1987 Aladdin / Simon & Schuster
“He would not forget his first hit. Not ever. A round-shaped fish, with golden sides, sides as gold as the sun, stopped in front of the arrow and he aimed just beneath it, at the bottom edge of the fish, and released the arrow and there was a bright flurry, a splash of gold on the water. He grabbed the arrow and raised it up and the fish was on the end, wiggling against the blue sky.”
Hatchet has won dozens of awards and appears on many summer reading lists, for good reason. Eloquent, suspenseful prose, plus accurate natural detail, make this a fun, intelligent read.
Raised in the city, and stranded without food, tools, or supplies, Brian calls upon his limited knowledge of physics and biology to carve out an existence for himself in the Canadian woods. Through trial and error, he learns to create shelter, catch rabbits and fish, and defend himself.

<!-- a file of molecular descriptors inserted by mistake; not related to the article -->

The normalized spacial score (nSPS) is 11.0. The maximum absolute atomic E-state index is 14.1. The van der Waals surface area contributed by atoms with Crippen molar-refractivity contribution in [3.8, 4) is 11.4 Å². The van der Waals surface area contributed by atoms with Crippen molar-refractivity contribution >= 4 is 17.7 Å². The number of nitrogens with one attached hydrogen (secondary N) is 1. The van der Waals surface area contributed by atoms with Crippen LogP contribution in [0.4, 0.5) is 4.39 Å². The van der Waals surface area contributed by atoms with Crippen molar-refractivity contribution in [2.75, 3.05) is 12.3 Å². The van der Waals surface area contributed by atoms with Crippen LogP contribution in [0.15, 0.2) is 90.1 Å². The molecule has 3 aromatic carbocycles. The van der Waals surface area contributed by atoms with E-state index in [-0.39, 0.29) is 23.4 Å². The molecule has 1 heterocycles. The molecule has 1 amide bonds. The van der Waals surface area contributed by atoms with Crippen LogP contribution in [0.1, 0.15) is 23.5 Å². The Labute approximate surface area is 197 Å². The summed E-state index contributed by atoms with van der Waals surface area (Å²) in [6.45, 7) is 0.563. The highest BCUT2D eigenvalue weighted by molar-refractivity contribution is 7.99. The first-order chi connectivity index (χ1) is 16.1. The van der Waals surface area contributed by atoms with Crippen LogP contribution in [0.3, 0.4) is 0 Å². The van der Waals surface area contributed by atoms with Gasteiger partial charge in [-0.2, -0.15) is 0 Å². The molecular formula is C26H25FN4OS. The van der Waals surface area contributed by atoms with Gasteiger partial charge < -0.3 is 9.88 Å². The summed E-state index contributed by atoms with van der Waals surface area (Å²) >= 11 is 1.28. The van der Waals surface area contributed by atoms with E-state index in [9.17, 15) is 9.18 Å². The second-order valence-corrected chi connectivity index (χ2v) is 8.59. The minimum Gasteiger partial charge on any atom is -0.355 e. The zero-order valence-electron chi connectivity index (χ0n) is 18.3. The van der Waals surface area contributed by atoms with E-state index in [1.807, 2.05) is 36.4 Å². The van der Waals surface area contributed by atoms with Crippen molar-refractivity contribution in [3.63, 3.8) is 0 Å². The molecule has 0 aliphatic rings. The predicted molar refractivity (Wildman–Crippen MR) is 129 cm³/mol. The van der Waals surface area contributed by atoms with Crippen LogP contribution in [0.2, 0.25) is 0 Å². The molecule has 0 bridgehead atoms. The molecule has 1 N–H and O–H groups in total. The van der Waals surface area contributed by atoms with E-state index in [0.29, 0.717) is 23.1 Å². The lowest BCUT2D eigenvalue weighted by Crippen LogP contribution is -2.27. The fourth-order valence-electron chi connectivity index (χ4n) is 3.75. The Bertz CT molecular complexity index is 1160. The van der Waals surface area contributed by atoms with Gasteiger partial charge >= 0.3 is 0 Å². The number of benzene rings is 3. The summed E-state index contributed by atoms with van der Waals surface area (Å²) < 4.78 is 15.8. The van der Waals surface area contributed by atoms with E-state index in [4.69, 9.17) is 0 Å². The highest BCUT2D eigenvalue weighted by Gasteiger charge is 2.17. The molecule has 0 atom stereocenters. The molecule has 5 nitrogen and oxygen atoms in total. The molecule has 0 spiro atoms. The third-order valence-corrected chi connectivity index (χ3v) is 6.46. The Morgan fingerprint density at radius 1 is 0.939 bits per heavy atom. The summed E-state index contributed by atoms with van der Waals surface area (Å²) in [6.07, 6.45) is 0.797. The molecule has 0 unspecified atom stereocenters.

Paulsen does not romanticize the difficulties Brian faces. Readers witness his gut-wrenching sickness from eating too many berries, and his shock when he realizes he has never before heard total silence: “The noise of his voice had startled everything and it was quiet. He looked around, listened with his mouth open . . . it lasted only a few seconds, but it was so intense that it seemed to become part of him.” Brian’s failures and triumphs are presented as equal parts of one life-altering experience.
In the two months he spends in the wild, Brian undergoes countless mental and physical changes. Paulsen keeps the reader at Brian’s side as he discovers how strong he has always been.
Hatchet will keep readers enthralled to the last page. Fans may also enjoy Paulsen’s The Island, as well as the companion volumes to Hatchet (Brian’s Winter, Brian’s Return, The River) – all are about people who learn to love the world around them, even when doing so is difficult. Reading these books can only build a massive affection for nature. As twelve-year-old Megan says, “Hatchet made me have to go outside and really look at the trees.”